Abstract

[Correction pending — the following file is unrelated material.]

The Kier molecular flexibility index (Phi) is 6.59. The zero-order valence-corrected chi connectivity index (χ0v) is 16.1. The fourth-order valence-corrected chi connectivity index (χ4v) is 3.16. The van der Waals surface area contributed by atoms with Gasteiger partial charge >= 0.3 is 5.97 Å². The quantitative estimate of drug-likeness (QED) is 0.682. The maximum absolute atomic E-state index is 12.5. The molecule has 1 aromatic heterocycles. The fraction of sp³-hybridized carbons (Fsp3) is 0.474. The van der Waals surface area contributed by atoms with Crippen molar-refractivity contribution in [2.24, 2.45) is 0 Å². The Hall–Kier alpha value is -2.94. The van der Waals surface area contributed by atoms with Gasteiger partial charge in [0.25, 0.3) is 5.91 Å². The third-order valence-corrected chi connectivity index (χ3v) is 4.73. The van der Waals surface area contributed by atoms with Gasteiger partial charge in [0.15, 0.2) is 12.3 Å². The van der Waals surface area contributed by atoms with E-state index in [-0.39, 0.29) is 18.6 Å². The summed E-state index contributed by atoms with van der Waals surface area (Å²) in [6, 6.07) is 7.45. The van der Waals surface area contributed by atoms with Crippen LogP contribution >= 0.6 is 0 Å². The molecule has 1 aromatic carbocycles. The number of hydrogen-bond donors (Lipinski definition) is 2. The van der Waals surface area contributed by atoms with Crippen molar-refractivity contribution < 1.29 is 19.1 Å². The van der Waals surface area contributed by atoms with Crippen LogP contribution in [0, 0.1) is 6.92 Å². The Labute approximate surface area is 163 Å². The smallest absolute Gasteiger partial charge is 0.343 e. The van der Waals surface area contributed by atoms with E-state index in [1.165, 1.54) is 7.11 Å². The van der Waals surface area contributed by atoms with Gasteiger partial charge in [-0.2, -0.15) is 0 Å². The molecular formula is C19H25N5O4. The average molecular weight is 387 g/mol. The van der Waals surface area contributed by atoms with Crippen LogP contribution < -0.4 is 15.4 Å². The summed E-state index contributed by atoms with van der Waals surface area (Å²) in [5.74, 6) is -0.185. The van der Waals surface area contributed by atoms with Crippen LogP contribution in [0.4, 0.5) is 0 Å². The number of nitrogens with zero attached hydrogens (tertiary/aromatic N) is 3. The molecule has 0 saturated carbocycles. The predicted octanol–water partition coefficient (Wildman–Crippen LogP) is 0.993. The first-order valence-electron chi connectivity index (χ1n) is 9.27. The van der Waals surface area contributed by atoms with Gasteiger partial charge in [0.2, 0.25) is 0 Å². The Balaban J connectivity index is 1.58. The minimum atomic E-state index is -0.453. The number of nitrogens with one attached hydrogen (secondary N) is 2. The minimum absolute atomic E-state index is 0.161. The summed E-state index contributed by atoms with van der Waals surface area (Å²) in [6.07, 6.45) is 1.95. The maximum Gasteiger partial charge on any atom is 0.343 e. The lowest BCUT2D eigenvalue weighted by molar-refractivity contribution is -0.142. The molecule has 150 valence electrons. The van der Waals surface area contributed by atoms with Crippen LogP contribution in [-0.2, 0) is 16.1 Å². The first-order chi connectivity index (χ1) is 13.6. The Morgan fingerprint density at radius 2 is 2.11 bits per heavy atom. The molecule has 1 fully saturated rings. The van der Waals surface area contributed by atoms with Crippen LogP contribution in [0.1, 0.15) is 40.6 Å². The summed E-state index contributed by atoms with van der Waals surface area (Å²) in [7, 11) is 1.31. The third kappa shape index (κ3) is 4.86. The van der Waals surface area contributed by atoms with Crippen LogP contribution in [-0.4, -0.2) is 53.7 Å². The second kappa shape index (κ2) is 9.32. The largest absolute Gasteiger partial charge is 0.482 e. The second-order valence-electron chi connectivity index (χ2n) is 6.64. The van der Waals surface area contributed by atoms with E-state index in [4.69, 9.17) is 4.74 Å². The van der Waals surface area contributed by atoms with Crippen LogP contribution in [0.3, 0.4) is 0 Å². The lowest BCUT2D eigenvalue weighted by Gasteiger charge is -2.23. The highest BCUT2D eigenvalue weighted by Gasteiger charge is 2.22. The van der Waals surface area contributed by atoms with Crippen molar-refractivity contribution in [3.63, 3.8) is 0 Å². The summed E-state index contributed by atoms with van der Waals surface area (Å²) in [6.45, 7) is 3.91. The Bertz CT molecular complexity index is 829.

Weathering rinds on volcanic clasts in Quaternary deposits in the western United States contain only very fine grained and poorly crystalline clay minerals. Rinds were sampled from soils containing well-developed argillic B horizons in deposits about 105 yr old or more. The clay-size fraction of the rinds is dominated by allophane and iron hydroxy-oxides, whereas the B horizons contain abundant, well-crystallized clay minerals. The contrast between the clay mineralogy of the weathering rinds, in which weathering is isolated from other soil processes, and that of the associated soil matrices suggests a need to reassess assumptions concerning the rates at which clay minerals form and the sources of clay minerals in argillic B horizons. This study suggests that crystalline clay minerals form more slowly in weathering rinds than is generally assumed for soil environments and that the weathering of primary minerals may not be the dominant source of crystalline clay minerals in middle to late Pleistocene soils.

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